bizSessions 1.0

“VC FTW or WTF? Funding models
     for cash-starved times”

       Jonathan Abrams

         July 14, 20...
“It’s a great time to be an
              entrepreneur”
“There’s never been a better time to be an
  entrepreneur because ...
So, What Happened?




  PwC/NVCA/MoneyTree Report
“Could VC be a Casualty of the
                 Recession”
“When startups came back into fashion, around 2005, investors
 ...
“Could VC be a Casualty of the
                 Recession”
“If founders decide VCs aren't worth the trouble, that could be...
Buy High, Sell Low?




                  As long as VCs
With costs                                VCs and founders
      ...
Sustainability of Venture Industry
“If Common Stock Is Worthless, What
 Does That Mean for Entrepreneurship?”
“Plain common stock has become largely
  worthl...
“Help me rename "Lifestyle Business"”

“I think the industry places too much of a premium on raising
    venture capital -...
The Lean Startup

• “The next wave of capital efficient startups”
• Low burn rate
• Open source, cloud computing, etc.
• C...
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BizSessions 1.0 - "Funding models for cash-starved times"

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7/14/09 BizSessions Presentation on "Funding models for cash-starved times"

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BizSessions 1.0 - "Funding models for cash-starved times"

  1. 1. bizSessions 1.0 “VC FTW or WTF? Funding models for cash-starved times” Jonathan Abrams July 14, 2009
  2. 2. “It’s a great time to be an entrepreneur” “There’s never been a better time to be an entrepreneur because it’s never been cheaper to be one. With costs so low, I think you’ll see many more companies raise angel money and take it all the way to profitability.” Joe Kraus, June 29, 2005
  3. 3. So, What Happened? PwC/NVCA/MoneyTree Report
  4. 4. “Could VC be a Casualty of the Recession” “When startups came back into fashion, around 2005, investors were starting to write checks again. And while founders may not have needed VC money the way they used to, they were willing to take it if offered. … As long as VCs were writing checks, founders were never forced to explore the limits of how little they needed them. VCs and founders are like two components that used to be bolted together. Around 2000 the bolt was removed. Because the components have so far been subjected to the same forces, they still seem to be joined together, but really one is just resting on the other. A sharp impact would make them fly apart. And the present recession could be that impact.” Paul Graham, Dec 2008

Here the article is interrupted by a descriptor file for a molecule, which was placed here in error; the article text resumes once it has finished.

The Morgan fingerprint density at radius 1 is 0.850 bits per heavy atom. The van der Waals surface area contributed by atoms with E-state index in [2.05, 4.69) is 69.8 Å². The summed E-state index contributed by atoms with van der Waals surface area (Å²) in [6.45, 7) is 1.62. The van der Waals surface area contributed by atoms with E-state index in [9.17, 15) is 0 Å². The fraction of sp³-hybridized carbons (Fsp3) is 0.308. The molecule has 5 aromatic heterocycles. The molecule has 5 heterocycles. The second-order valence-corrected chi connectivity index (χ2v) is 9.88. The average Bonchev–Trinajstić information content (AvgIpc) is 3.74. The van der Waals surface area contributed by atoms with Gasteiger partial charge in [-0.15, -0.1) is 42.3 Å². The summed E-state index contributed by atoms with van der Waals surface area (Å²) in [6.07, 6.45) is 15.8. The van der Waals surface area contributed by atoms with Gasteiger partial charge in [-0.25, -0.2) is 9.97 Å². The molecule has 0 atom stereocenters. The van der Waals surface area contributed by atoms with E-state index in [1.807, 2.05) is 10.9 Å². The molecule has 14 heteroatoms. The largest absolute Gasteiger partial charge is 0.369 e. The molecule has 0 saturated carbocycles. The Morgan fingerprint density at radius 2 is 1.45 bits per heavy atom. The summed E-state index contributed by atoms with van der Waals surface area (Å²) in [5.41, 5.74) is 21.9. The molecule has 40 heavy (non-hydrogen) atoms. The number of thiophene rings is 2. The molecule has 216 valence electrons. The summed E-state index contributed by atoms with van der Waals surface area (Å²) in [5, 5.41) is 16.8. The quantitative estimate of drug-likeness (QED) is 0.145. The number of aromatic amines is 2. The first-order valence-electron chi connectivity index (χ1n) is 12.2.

5. 5. “Could VC be a Casualty of the Recession” “If founders decide VCs aren't worth the trouble, that could be bad for VCs. When the economy bounces back in a few years and they're ready to write checks again, they may find that founders have moved on. This recession may be different from the one after the Internet Bubble. This time founders may keep starting startups. And if they do, VCs will have to keep writing checks, or they could become irrelevant.” Paul Graham, Dec 2008
  6. 6. Buy High, Sell Low? As long as VCs With costs VCs and founders were writing so low… “fly apart”? checks… PwC/NVCA/MoneyTree Report
  7. 7. Sustainability of Venture Industry
  8. 8. “If Common Stock Is Worthless, What Does That Mean for Entrepreneurship?” “Plain common stock has become largely worthless in funded companies. Preferred shareholders have increased their rights and protections, while liquidity events have become rare. Meanwhile, common stock has remained largely unchanged, having value diminished by the changing world.” Adeo Ressi, PE Hub, April 24th, 2009
  9. 9. “Help me rename "Lifestyle Business"” “I think the industry places too much of a premium on raising venture capital -- and it has become the default operating assumption for every entrepreneur. Entrepreneurs can create great businesses -- and have great outcomes -- without raising meaningful outside capital. Part of the problem, I think, is that the technology startup ecosystem seems to be structured so that the goal of every entrepreneur is to raise venture financing. There is a pretty strong gravitational force that pulls entrepreneurs towards raising VC dollars -- and it's often hard for an entrepreneur to overcome the inertia.” Josh Kopelman, First Round Capital, July 8, 2009
  10. 10. The Lean Startup • “The next wave of capital efficient startups” • Low burn rate • Open source, cloud computing, etc. • Customer development process (“The Four Steps to the Epiphany”) • Agile product development • Minimal viable product • Charge from day one See: Steve Blank & Eric Ries

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